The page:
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In Australian workplaces, we’re fortunate to have strict rules and regulations concerning our safety and wellbeing. But that’s not to say that every workplace follows every rule, or every worker is protected from harm in every instance.

PPE (personal protective equipment) became a more commonly understood acronym during the pandemic, but for workers across many industries, the term was already commonplace.

In this article, we discuss the importance of PPE and what your rights are if you’re not provided with adequate personal protective equipment in your job.

What is PPE?

PPE is equipment specifically designed to protect people from potential workplace hazards. It includes things like helmets, gloves, goggles, masks and respirators, high-vis clothing, earplugs, and safety footwear. PPE protects workers from the various risks they might be exposed to in their work environment.

Everybody has the right to a safe workplace, and employers have a legal responsibility to provide the appropriate PPE for their workers as well as ensure its proper use.

Diseases and injuries: Common industries where PPE plays an important role


  • Respiratory hazards: adequate dust masks and respirators safeguard against inhalation of harmful particles, such as silica dust, welding fumes and asbestos. There are also many lesser-known toxins that can be silent killers on worksites.
  • Falls from heights: PPE such as harnesses, safety helmets and non-slip footwear protect against head injuries and falls.
  • Impact injuries: hard hats, safety goggles and steel-capped boots shield against falling objects and debris.

Mining & Tunnelling

  • Respiratory diseases: PPE like adequate dust masks and respirators help protect miners and tunnellers from inhaling harmful dust and chemicals, preventing conditions like coal workers' pneumoconiosis (black lung) and silicosis.
  • Industrial deafness/noise-induced hearing loss: earplugs or earmuffs help reduce exposure to excessive noise levels generated by mining and tunnelling machinery.


  • Infectious diseases: gloves, masks, gowns, and face shields provide a barrier against exposure to pathogens, protecting healthcare workers from infections like COVID-19, hepatitis, and other infectious diseases.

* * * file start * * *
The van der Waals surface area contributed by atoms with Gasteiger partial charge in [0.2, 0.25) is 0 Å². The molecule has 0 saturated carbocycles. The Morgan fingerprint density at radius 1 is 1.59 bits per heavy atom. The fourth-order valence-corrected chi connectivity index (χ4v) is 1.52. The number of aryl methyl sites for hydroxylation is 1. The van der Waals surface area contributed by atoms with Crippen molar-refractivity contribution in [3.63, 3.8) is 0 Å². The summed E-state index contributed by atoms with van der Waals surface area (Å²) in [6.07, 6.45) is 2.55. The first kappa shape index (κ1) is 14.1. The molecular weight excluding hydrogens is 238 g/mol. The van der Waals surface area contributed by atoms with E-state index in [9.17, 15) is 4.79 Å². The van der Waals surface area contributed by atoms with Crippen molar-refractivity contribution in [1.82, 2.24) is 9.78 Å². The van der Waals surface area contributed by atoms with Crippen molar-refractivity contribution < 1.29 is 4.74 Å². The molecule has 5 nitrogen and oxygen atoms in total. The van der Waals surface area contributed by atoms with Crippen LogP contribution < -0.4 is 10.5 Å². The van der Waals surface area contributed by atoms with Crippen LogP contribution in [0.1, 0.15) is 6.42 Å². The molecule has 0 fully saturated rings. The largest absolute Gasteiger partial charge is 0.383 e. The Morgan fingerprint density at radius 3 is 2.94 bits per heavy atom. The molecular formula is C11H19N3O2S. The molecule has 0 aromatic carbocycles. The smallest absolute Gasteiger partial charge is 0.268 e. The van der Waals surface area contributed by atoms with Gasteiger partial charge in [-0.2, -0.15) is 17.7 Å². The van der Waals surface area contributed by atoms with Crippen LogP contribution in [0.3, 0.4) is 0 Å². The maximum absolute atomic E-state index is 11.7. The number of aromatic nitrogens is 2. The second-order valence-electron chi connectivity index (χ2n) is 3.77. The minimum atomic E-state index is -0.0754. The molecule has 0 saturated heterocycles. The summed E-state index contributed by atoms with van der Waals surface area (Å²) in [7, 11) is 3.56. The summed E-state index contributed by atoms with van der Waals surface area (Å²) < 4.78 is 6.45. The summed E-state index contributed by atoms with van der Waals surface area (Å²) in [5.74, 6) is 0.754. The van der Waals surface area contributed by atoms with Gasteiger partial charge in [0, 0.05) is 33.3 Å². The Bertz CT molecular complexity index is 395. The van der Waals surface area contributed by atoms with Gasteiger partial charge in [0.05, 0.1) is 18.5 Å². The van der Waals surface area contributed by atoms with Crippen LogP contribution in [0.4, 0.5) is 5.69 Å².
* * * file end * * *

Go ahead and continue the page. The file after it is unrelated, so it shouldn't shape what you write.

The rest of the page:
• Needlestick injuries: gloves, puncture-resistant sharps containers, and safety devices minimise the risk of accidental needlestick injuries and bloodborne pathogen transmission.


  • Chemical exposures: PPE such as chemical-resistant gloves, goggles and aprons protect against skin contact and eye injuries caused by hazardous substances.
  • Machinery-related injuries: safety helmets, safety glasses and protective clothing reduce the risk of head injuries, eye injuries, and cuts from moving machinery parts.
  • Ergonomic injuries: PPE like back braces and wrist supports help prevent musculoskeletal disorders caused by repetitive tasks, heavy lifting and poor ergonomics.
  • Carcinogen risks: using appropriate respiratory protection to avoid inhalation of carcinogens such as wood dust, benzene, formaldehyde and diesel exhaust.


  • Pesticide exposure: PPE, including gloves, coveralls, and respirators, minimise direct contact and inhalation of pesticides, reducing the risk of poisoning and respiratory illnesses.
  • Animal-related injuries: safety boots, gloves, and protective clothing protect against bites, kicks, scratches, and diseases transmitted by animals.
  • Dust exposure: PPE, like adequate respiratory protection, protects farm workers from hay dust and mould spores, causing conditions such as hypersensitive pneumonitis (farmer’s lungs).

What are the benefits of wearing appropriate PPE?

Wearing appropriate PPE has several advantages for workers, including:

  1. Protection against dangerous hazards: PPE protects workers from the many potential hazards they may be exposed to (as mentioned above) and prevents injuries.
  2. Compliance with relevant safety regulations: in many industries, wearing PPE is mandatory to comply with rules and regulations and ensure workplace safety.
  3. Increased productivity: workers who feel safe and protected are more productive, leading to increased efficiency and worker satisfaction (not to mention profitability for the employer).
  4. Reduced medical expenses: by preventing injuries and illnesses, appropriate PPE can reduce medical costs for both employers and workers.

What should you do if you’re injured or exposed at work?

Your employer has a duty of care to take all reasonable steps to ensure your safety and wellbeing, so if you think that your employer is not meeting these standards, we recommend seeking legal advice from an expert employment lawyer.

And if you’ve been injured or have become ill due to exposure to harmful dust, chemicals or other hazards such as the ones listed in this article, we strongly recommend seeking legal advice from an expert work injury lawyer or disease exposure lawyer.

Dedicated workers' compensation claim lawyers

Our specialist work injury lawyers are here to help. If you've suffered an injury at work that has affected your physical or psychological wellbeing, we can help you get back on track so you can focus on getting better. Find out how we can assist you with your work injury claim.

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